With Yiddish and Aramaic roots, the meaning of this words shifts from sentence to sentence and has no direct English translation. It can be used to mark a paradox, for example: ‘Despite hating cakes, I davka love this one’, or as a spiteful action, something that is done maliciously on purpose: ‘He did this davka to hurt me’. Another common use is to say, precisely: ‘why davka today?’
Okay, this word doesn’t only exist in Hebrew, however, its dual-meaning is something unique to the language. In Hebrew, Shalom means peace, harmony and tranquillity, but also both hello and goodbye.
While this word actually comes from Arabic, it is very commonly used in the Hebrew language as a common expression for ‘come on’ or ‘hurry up’. The word Yalla is used on many different occasions. For example: ‘Yalla Bye‘, which basically means bye, for example: ‘Want to get out of here? – Yalla‘, or as a gesture of disrespect: ‘Yalla, don’t believe any of his stories’.
This is a greeting for someone who has purchased something new or has received a gift. The literal meaning of titchadesh or titchadshi (female) is ‘be new’, but the actual meaning would be: ‘enjoy your something new’.
Much like the English ‘Cheers!’ or the French ‘Santé’, L’chaim is the Jewish salutation usually heard on toasts and occasions. Unlike those mentioned before in other languages, L’chaim translates to ‘to life’ in Hebrew.
Stam is the Hebrew word used to describe something that is in vain, pointless, done for no reason or just because’. Another common use for Stam is to indicate that something was said jokingly, as in: ‘Just kidding’.
Lachfor is both a noun and a verb (present tense), which translates to a ‘digger’. In Hebrew, a person who is Hofer is someone who goes on and on or generally talks too much. The translation of the idiom, ata hofer li bamoach, essentially translates to: ‘you are digging into my brain’.
Lirvaya is a word used to describe the act of quenching your thirst and drinking to the satisfaction of your thirst. It is also used as a greeting just before drinking, much like Beteavon, the Hebrew word for Bon Appétit, which is commonly said before eating.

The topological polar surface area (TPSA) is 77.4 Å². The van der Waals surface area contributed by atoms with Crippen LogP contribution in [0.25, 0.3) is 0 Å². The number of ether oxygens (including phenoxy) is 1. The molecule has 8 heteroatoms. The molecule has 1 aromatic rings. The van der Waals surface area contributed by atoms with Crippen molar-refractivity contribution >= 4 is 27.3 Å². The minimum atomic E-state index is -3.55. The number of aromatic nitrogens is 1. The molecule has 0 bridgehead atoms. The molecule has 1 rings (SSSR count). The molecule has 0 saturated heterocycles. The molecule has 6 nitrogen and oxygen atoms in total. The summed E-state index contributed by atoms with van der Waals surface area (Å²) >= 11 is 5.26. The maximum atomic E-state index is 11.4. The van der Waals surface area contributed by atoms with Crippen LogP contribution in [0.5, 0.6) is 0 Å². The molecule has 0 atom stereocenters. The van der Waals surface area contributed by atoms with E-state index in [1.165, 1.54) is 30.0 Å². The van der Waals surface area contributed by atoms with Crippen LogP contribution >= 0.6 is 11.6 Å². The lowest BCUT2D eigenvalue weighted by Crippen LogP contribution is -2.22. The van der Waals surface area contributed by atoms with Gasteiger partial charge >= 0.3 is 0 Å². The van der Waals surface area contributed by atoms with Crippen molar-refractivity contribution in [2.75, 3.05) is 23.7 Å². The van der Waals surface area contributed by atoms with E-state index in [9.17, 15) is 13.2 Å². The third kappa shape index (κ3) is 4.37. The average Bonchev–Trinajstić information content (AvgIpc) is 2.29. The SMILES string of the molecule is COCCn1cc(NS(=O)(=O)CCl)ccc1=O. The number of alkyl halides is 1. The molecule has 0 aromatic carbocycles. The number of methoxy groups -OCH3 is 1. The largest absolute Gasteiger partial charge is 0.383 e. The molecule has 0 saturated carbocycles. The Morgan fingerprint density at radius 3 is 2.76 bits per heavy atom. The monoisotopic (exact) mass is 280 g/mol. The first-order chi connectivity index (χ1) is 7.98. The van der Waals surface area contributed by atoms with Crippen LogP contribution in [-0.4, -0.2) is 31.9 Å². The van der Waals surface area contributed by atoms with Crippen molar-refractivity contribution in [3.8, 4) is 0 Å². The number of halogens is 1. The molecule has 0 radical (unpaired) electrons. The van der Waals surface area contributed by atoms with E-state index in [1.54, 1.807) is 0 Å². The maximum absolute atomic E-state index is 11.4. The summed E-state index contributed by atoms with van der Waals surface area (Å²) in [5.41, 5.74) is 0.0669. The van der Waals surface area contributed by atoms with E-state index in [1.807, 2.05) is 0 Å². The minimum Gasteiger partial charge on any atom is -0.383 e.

Naches is a (very) Jewish word used to describe a feeling of pride or gratification, especially on the achievements of your children. The use comes from the early 20th century when the Yiddish word nakhes came from the Hebrew, naḥaṯ, which translates into ‘contentment.’
Another word that actually comes from Arabic and alternates its meaning in many of its different uses, Walla can be used as a reference to your astonishment and disbelief, meaning ‘Wow! Really? You don’t say!’. For instance, if you are being tackled with something surprising and interesting and you don’t know how to respond, like: ‘I heard he is coming tonight’, you can respond with: ‘Walla!’
Perhaps one of the most famous Jewish statements out there, Chutzpah means audacity but is also commonly used to talk about cheekiness or sass. While in Hebrew, it is also used to say someone/something is rude, the use of the word among English speakers is usually to describe admiration for an individual’s boldness.
While it can’t exactly be translated into English, Stalbet is a Hebrew slang word that commonly stands for resting, doing nothing or chilling. Stalbet is also used to describe the act of mocking or teasing someone, as in: ‘don’t be offended, it was all in Stalbet’.
Tachles is an Israeli slang word that comes from a Yiddish variation of the Hebrew word for essence or purpose – tachlit. Tachles is usually used to ask for directness or to ‘get to the point’, for example: ‘Tachles, I really don’t want to go out tonight’. It is also often used to agree with someone (usually on a somewhat provocative statement). If someone says to you: ‘I don’t understand a word she said,’ you can agree with Tachles.